Insight Central Europe News

Slovak government wins confidence vote

The Slovak government won a confidence vote on Friday, paving the way for new prime minister Robert Fico to carry out his agenda of building a welfare state and bringing the country into the euro zone. Mr Fico's leftist Smer party is in coalition with the far right nationalists and the party of former authoritarian ruler Vladimir Meciar. The alliance defeated a bloc headed by the right-wing former prime minister Mikulas Dzurinda in elections in mid June.

Two biggest Czech parties in talks on forming government

The Czech Republic held elections at the start of June but still does not have a new government. The right-wing Civic Democrats had been trying to form a coalition with two smaller parties, though this alliance was one vote short of a majority. The party's leader Mirek Topolanek has now agreed to hold talks with the Social Democrats of outgoing prime minister Jiri Paroubek, who came second in June's vote.

Hungary's government loses support due to reforms

Hungarian voters, who returned a Socialist-led government to power in April, are disenchanted with recent tax rises, price increases and subsidy cuts aimed at reining in the budget deficit, suggests a Gallup poll carried out last month. Seventy percent of respondents said they believed the government lied before the elections this year about measures needed. Ferenc Gyurcsany's coalition now have 27 percent support, down from 43 percent in April, the poll suggested.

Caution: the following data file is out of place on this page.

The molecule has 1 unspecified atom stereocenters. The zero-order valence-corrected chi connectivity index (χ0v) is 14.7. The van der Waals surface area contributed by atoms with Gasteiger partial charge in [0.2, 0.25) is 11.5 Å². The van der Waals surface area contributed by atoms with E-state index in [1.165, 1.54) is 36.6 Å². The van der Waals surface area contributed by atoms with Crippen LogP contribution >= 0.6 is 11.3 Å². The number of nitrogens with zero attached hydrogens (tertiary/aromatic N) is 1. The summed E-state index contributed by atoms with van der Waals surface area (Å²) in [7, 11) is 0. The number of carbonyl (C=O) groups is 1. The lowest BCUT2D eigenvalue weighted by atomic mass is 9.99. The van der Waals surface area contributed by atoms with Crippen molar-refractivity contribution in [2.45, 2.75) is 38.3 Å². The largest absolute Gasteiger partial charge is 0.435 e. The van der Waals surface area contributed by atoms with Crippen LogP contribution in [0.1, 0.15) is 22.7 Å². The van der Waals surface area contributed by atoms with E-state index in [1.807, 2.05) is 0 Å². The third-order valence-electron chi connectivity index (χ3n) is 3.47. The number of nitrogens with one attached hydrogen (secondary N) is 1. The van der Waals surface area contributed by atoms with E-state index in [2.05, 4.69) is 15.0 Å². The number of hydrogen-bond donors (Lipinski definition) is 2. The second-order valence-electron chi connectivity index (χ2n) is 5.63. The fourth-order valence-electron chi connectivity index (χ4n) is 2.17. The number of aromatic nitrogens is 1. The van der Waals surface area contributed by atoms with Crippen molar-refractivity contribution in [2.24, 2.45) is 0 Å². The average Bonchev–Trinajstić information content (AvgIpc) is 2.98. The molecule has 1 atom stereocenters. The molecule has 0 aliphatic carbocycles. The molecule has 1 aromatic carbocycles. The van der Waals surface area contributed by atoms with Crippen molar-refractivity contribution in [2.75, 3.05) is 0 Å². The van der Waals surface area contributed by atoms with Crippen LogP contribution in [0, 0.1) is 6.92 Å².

Open doors to Slovenes, European Central Bank tells euro zone states

The European Central Bank has called on the countries in the euro zone to open their doors to workers from Slovenia, now that the state is set to join the currency bloc. The bank's president said on Thursday that the free movement of workers was crucial to the success of monetary union. On January 1 Slovenia will become the 13th country to adopt the euro.

Polish president criticised for call to restore capital punishment

Europe's main human rights watchdog says the support of Polish President Lech Kaczynski for the restoration of the death penalty was an attack on European values. Rene van der Linden, president of the Parliamentary Assembly of the Council of Europe, said Mr Kaczynski's stance would breach Poland's treaty obligations. The president - whose twin brother Jaroslaw is prime minister - has taken no formal steps to reintroduce the death penalty. But junior coalition partner the League of Polish Families says it will push for a referendum on the issue.

Dutch ship carrying asbestos ordered to leave Gdansk by Polish

Poland has ordered a Dutch ship carrying a large cargo of asbestos to leave the country, following months of protests from environmental groups. The owner's of the cruise liner Rotterdam planned to turn the ship in a conference centre and hotel after removing the toxic material at the port city of Gdansk.